Adjusting to the New Normal
Updated: Jul 22
While most college students are no stranger to online classes, they are usually a hybrid mix where there is some form of live interaction. The COVID-19 pandemic is changing the way things are done, starting with the rest of the school year being online which includes K-12 educators. Whether teachers and instructors are ready or not, this disruption is here to stay.
"Even those of us who are strong advocates of having this option have to believe that it will not be done well or smoothly in many — perhaps most — places," says Keith Kruger, head of the Consortium for School Networking, a membership organization for school technology leaders. "You can't simply snap your fingers and say, 'Tomorrow you're going fully virtual.' It takes planning and training, and we don't have time for that."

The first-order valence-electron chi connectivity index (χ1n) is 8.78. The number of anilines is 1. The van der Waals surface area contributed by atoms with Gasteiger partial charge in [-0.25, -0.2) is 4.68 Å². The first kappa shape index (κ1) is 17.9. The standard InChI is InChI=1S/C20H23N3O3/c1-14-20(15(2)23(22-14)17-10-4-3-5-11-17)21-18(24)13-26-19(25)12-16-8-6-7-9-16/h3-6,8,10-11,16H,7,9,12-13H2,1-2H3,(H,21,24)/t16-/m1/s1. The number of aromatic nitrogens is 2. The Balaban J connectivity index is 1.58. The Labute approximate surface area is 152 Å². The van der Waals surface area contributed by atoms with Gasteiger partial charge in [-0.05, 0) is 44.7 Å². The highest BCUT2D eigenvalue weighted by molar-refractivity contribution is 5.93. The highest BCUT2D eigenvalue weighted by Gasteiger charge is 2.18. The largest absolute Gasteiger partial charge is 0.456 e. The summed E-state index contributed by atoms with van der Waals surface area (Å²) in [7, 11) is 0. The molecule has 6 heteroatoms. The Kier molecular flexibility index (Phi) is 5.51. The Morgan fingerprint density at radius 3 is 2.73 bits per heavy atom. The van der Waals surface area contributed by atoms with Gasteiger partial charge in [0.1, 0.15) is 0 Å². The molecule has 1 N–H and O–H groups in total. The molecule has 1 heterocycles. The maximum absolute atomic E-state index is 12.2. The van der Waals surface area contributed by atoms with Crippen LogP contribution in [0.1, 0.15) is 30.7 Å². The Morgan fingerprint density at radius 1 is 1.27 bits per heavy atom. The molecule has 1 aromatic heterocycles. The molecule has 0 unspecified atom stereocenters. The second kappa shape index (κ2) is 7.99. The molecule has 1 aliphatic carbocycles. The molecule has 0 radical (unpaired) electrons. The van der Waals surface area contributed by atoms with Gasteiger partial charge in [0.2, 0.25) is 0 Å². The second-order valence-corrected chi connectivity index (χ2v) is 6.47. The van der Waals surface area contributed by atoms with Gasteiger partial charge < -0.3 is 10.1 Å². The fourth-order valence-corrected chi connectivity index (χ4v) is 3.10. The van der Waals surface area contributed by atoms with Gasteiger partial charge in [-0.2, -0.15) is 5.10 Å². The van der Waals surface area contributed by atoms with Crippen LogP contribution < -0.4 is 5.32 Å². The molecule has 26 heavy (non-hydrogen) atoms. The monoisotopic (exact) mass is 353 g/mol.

Although it would have been nice for teachers to be prepared, that hasn't been the case. Challenges are continually arising, from issues with technology to instructors having their own learning curve teaching behind a computer screen. Here are a few tips:
* Take the course seriously
* Set aside about two hours each day per subject
* Make a study plan
* Create a schedule
* When studying, turn off all distractions
* Get help when you need it.
Online education is here to say. Embracing the new normal as best as you can is working smart, not hard. Making the grades? It's totally up to you.